For example, pain in the right shoulder can be a symptom for gall stones. I also thought he might possibly be checking for an infection, as was mentioned above, for that same reason - pain in one area can be caused by things that don't seem to correlate with the location of the pain. Maybe an ENT-related condition could cause the type of back pain you described?
posted by DrGirlfriend at 12:51 PM on July 27, 2009

Best answer: cerebus19, yeah, I don't know. My sense is that, sure, there will patients who should have imaging studies done, sounds like you are a perfect example, but on the whole, it's not good medicine. And any medical recommendation will have anecdotal counter examples. It's like people swearing that they don't wear their seatbelt because they heard about a story where a seatbelt resulted in a death in a car crash. Still, you should wear your seatbelt: odds are it will save you, not kill you. But I am speaking out of turn here: I help my organization measure these for ourselves, internally, but I don't know anything about the medicine.

From the AHRQ site:

"Low back pain is a common cause of lost productivity and work days in the U.S. Half of American adults will experience low back pain in any given year; 2 in 3 will suffer low back pain at some point in their life. Low back pain is a common reason for patient visits to the physician. According to the American College of Radiology, uncomplicated acute low back pain is usually benign and self-limiting, and does not call for imaging studies, such as X-rays, magnetic resonance imaging (MRIs) or computed tomography (CT) scans. Most patients return to their usual activities in a month. However, a small portion of this large patient population will need to be evaluated further to investigate more serious health problems.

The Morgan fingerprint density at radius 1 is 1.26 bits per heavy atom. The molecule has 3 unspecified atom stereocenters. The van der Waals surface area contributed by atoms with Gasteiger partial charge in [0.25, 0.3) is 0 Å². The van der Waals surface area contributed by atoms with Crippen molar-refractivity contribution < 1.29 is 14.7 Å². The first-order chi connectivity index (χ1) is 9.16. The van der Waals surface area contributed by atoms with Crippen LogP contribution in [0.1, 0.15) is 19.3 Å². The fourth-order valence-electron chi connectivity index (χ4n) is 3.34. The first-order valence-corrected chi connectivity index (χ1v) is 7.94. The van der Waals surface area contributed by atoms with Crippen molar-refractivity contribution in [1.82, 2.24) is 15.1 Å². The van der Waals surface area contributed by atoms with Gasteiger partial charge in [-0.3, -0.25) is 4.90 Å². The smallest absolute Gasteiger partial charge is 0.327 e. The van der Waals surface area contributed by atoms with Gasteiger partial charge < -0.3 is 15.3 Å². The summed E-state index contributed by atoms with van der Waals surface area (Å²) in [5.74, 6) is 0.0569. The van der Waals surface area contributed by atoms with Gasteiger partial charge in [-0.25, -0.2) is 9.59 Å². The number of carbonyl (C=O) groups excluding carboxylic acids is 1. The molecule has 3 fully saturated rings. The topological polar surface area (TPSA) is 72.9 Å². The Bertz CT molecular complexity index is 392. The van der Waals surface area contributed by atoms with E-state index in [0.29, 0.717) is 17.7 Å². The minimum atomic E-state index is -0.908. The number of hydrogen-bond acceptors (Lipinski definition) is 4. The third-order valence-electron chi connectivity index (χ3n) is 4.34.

Imaging studies are frequently overused in the evaluation of patients with acute low back pain. While imaging may be appropriate for patients at risk for more serious conditions, for most patients low back pain is nonspecific with no identifiable cause."
posted by teragram at 12:56 PM on July 27, 2009 [1 favorite]

(cerebus19, or, maybe your shift to leg pain is the "complicated" to "uncomplicated acute low back pain." These doctory things, who knows.)
posted by teragram at 12:58 PM on July 27, 2009

No idea. I'm a ER doctor, see lower back pain constantly, and ears and throat are not on my list. It's usually a history, looking for back pain red flags, and then a belly, back, extremity, and neuro exam.

Another thought: perhaps your vitals were off--either a fast heart rate or elevated temperature/fever and he/she was looking for a source.
posted by gramcracker at 3:14 PM on July 27, 2009

« Older How do I change part of a title across several...   |   I heard something about typhoons, too! Newer »
This thread is closed to new comments.